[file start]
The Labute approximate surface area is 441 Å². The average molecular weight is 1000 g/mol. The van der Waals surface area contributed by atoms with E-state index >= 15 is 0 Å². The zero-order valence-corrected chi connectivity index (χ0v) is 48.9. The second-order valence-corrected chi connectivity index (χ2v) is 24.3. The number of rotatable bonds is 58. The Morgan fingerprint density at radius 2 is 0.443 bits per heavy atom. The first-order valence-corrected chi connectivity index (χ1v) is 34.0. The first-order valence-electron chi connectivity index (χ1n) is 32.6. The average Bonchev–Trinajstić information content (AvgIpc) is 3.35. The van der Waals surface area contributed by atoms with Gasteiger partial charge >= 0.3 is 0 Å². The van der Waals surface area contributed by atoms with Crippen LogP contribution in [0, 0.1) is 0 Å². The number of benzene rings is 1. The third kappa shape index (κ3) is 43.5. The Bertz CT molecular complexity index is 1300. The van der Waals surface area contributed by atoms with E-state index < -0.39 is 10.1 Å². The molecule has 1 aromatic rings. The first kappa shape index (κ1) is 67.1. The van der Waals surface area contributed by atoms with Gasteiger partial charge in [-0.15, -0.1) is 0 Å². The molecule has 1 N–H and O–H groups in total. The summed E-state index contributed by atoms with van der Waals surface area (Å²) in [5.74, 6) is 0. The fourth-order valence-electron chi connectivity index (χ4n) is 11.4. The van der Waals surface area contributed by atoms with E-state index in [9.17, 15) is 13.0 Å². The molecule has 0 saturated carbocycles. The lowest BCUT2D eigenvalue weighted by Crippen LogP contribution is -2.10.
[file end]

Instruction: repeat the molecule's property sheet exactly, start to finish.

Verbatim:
The Labute approximate surface area is 441 Å². The average molecular weight is 1000 g/mol. The van der Waals surface area contributed by atoms with E-state index >= 15 is 0 Å². The zero-order valence-corrected chi connectivity index (χ0v) is 48.9. The second-order valence-corrected chi connectivity index (χ2v) is 24.3. The number of rotatable bonds is 58. The Morgan fingerprint density at radius 2 is 0.443 bits per heavy atom. The first-order valence-corrected chi connectivity index (χ1v) is 34.0. The first-order valence-electron chi connectivity index (χ1n) is 32.6. The average Bonchev–Trinajstić information content (AvgIpc) is 3.35. The van der Waals surface area contributed by atoms with Gasteiger partial charge >= 0.3 is 0 Å². The van der Waals surface area contributed by atoms with Crippen LogP contribution in [0, 0.1) is 0 Å². The number of benzene rings is 1. The third kappa shape index (κ3) is 43.5. The Bertz CT molecular complexity index is 1300. The van der Waals surface area contributed by atoms with E-state index < -0.39 is 10.1 Å². The molecule has 1 aromatic rings. The first kappa shape index (κ1) is 67.1. The van der Waals surface area contributed by atoms with Gasteiger partial charge in [-0.15, -0.1) is 0 Å². The molecule has 1 N–H and O–H groups in total. The summed E-state index contributed by atoms with van der Waals surface area (Å²) in [5.74, 6) is 0. The fourth-order valence-electron chi connectivity index (χ4n) is 11.4. The van der Waals surface area contributed by atoms with E-state index in [9.17, 15) is 13.0 Å². The molecule has 0 saturated carbocycles. The lowest BCUT2D eigenvalue weighted by Crippen LogP contribution is -2.10.